Tuesday, July 1, 2014

Highlights From the Dean Hale Woodpecker Festival

The woodpecker diversity surrounding the town of Sisters, Oregon is nothing short of astonishing. Considering that woodpeckers occur worldwide, have an evolutionary history that may go back 55 million years, and yet do not occur in Australia, this is a fascinating family of birds. That a density of 11 species occurs in such a small area in the temperate latitude of Oregon’s northern Cascades is also surely worth some investigation; on my Southeastern Peru tour, in an area of the world’s highest bird diversity, we typically see only about 10 species in a much larger area. But that’s beyond the scope of my blog.

In any event, this is clearly a very good location for the Dean Hale Woodpecker Festival, and this is the second year that I have helped lead field trips for it. The following is the list of the species seen after the third day of trips.

The field trip that Tom Crabtree and I led was highlighted by the discovery of a pair of American Three-toed Woodpeckers, the most unpredictable species in this region.

In the same burn we found two different Black-backed Woodpeckers.

This is a female Williamson's Sapsucker, one of the most interesting birds in the area. You might have already read somewhere that when the first one was collected it was described as a new species separate from the male.

 A Red-breasted Sapsucker, a species which seems to be slowly encroaching and displacing Red-naped Sapsucker in this region. No bird distribution is totally static, human-caused habitat changes or not.

The White-headed Woodpecker is clearly one of the most charismatic birds of the region. I never tire of seeing this bird.

Not to be laughed at here is Downy Woodpecker, restricted to riparian areas.

The numerically rarest woodpecker in the region is the Pileated Woodpecker, which needs large trees in this part of the continent. We found ours on our last, half-day of field trips by Suttle Lake.

Of course there are other birds to be seen here. Western Tanager was in a few places, and this one was a lucky spot along the road to the old GW Burn near Sherman Camp.

In the same area we had this Townsend’s Warbler. Lacking yellow on the breast, it seems to show some intergradation with Hermit Warbler; perhaps two or three generations back.

Not far from here we had a typical Hermit Warbler.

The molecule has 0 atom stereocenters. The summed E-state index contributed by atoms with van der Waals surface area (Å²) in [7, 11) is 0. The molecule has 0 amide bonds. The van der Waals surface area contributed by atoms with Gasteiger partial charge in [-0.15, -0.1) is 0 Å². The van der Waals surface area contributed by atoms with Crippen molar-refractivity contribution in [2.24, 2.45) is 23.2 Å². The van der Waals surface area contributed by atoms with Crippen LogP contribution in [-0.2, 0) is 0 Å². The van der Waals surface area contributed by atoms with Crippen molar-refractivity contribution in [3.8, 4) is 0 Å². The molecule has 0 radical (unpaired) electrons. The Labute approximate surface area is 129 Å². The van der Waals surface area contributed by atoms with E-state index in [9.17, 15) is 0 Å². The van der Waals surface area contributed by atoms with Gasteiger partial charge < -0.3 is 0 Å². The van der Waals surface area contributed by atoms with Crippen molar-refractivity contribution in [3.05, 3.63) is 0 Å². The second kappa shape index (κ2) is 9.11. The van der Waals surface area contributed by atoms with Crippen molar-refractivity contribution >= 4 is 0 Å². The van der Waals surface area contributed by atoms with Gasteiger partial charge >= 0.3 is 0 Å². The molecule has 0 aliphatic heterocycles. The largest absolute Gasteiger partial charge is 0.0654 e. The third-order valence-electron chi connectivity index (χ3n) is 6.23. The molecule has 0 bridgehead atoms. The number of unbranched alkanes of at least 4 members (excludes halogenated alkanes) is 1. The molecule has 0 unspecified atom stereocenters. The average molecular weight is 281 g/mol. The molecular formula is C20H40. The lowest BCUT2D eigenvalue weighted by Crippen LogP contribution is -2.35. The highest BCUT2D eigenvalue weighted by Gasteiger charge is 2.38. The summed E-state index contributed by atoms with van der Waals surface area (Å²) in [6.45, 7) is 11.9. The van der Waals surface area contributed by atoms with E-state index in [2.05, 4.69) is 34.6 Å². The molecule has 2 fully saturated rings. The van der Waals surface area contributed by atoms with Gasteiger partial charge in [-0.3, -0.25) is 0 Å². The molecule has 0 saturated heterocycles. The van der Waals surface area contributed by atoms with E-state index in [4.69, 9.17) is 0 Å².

This Green-tailed Towhee sat up nicely; we heard a few more, though the song is confusingly similar to the local thick-billed subspecies of Fox Sparrow.

We had two different Northern Pygmy-Owls this weekend, though neither were as cooperative as last year’s bird at Calliope Crossing. I took this photo – through the impenetrable Ponderosa Pine needles – with my camera held up to my binoculars.

If you know me, you know it’s more than just about birds. The Brown's Peonies here were early this year, now in fruit.

The participants were definitely into birds, but all were compelled to stop for this stunning concentration of Dwarf Purple Monkeyflower (Mimulus nanus).

The creek leading to the Black Butte swamp seems to be the only place in Deschutes County where one might find the delightfully fragrant Nootka Rose (Rosa nutkana).

In this area we came across a nest of the Western Tent Caterpillar moth (Malacosoma californica).

Pale Tiger Swallowtail (Pterourus eurymedon) was also in this area.

Higher up towards the Pacific Crest Trail near Big Lake we found several of this Persius Duskywing  (Erynnis persius borealis).

There were a couple of these small Two-banded Checkered-Skippers (Pyrgus ruralis) in the same area.

This lovely meadow in the old GW Burn was near the Linn-Deschutes county border as well.

The Common Beargrass here is in the lily family and not related to the agave relative we know in SE Arizona also called beargrass.


  1. Rich, an excellent summary of the trip! You and Tom were great trip leaders! Can I ask what camera you were using? Those are excellent photos!

  2. Thanks Dwayne. I'm using the Canon PowerShot SX50 HS. I've only had it since March, but I'm liking it a lot.

  3. Rich,
    Your photo of the Hermit Warbler also looks like a hybrid with Townsend's Warbler. Note the streaking on the flanks which a pure Hermit Warbler don't have.